Bairs Creek Cirque — Page 4
The Hero's Traverse
- Looking for the Notch
- The Hero's Traverse
- Ode to Williamson
- Heartbreak Ridge
- Sage Camp
- Skinning in the Dark
- Headwall at Dawn
- Williamson Summit
- Once Is Enough
Confronting despair is one of the great challenges of Williamson. The mountain can induce a crippling sense of hopelessness, and over the past year's 'training,' I have repeatedly warned myself to be ready for it.
Success will seem impossible. The mountain will grow higher, farther, steeper. I have told myself these things, and yet, when I reach the Notch and stare into the rugged Bairs Creek drainage below, I am nonetheless paralyzed by the view.
The Cirque is maddeningly distant. The summit isn't even visible. Just to get to the creek, I've got to traverse perhaps two miles of steep, trailless scree blocked by cliffs and low-hanging trees.
If I get to the creek, the Cirque—and the snow—are another 2000 vertical feet above.
One of the nagging questions this past year has been whether the Williamson Approach was really as bad as my memory insisted.
Now, as I begin the slow, painful traverse to the creek, I realize my memory has indeed failed me. The reality of the climb is much, much worse.
Slipping, sliding, stumbling, I start across the north side of the drainage.
From the Notch there is a semblance of a trail, which quickly breaks apart as the brush thickens.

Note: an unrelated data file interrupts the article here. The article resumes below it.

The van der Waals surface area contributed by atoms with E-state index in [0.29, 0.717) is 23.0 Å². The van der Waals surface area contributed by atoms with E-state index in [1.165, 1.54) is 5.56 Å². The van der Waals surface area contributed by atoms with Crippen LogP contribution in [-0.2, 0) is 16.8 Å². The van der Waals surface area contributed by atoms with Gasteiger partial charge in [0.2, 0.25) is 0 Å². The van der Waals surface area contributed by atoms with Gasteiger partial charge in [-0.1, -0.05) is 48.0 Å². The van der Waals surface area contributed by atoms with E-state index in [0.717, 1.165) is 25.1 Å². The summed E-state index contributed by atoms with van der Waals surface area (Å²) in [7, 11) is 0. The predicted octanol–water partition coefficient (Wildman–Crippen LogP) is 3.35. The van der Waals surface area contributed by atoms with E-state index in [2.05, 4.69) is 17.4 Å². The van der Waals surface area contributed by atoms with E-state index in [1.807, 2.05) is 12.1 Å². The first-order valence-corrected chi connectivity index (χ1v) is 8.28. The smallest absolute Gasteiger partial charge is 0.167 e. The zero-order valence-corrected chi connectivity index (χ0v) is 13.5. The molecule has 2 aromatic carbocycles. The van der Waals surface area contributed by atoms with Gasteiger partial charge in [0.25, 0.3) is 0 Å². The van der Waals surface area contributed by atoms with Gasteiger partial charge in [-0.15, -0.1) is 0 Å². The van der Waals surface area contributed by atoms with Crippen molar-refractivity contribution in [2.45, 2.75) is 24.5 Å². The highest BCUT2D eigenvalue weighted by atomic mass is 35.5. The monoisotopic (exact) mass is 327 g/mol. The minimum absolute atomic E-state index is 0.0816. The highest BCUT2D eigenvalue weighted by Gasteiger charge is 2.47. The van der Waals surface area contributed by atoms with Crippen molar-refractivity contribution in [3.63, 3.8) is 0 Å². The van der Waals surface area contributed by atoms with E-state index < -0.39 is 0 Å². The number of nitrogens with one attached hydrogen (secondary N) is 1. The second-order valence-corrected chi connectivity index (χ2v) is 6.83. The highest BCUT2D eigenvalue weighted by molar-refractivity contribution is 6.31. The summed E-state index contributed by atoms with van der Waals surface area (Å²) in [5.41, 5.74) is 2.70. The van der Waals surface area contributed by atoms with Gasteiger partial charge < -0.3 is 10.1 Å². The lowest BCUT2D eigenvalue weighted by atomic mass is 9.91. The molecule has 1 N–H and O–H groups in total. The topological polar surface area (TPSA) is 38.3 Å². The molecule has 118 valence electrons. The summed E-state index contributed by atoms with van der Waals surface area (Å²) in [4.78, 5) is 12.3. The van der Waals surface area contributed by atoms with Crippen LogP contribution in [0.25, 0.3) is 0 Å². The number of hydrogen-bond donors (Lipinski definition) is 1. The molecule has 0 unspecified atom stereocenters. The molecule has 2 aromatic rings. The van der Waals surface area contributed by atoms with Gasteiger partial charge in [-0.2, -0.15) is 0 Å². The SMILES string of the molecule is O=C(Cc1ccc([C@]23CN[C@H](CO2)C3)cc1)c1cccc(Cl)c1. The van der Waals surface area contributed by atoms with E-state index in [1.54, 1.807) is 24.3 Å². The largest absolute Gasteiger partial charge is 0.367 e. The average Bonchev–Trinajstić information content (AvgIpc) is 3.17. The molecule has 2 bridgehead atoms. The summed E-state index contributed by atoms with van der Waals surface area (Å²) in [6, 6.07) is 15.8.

Whether these faint paths were made by carefree scampering animals, or humans staggering beneath 50lb backpacks and skis, I cannot say, but I will note the paths travel repeatedly underneath overhanging branches.
The branches inevitably catch my ski tips, threatening to tip me over. I resort to crouching, bending over, and hiking backwards to try to pass through these obstacles.
When that is not possible, I'm forced to ditch the pitiful trail and hike up or down the cascading rock and scree.
Theoretically, it might be possible to maintain an even traverse to the creek and thus avoid excessive climbing and descending. In reality, however, the traverse soon winds around gullies and cliff bluffs, which force me to climb up and down, and even backtrack.
It is utterly withering. Recalling my attempt a year ago, I find myself impressed I got as far as I did. The Traverse goes on. The heat is positively baking me. I'm carrying two liters of water, and I'm already running low. I'm reconsidering my earlier thoughts on not wanting a trail.
My mind begins to wander, seeking escape. I christen this part of the route "the Hero's Traverse", for it requires a heroic effort to press onward, rather than simply collapse into the sandy earth. I keep going.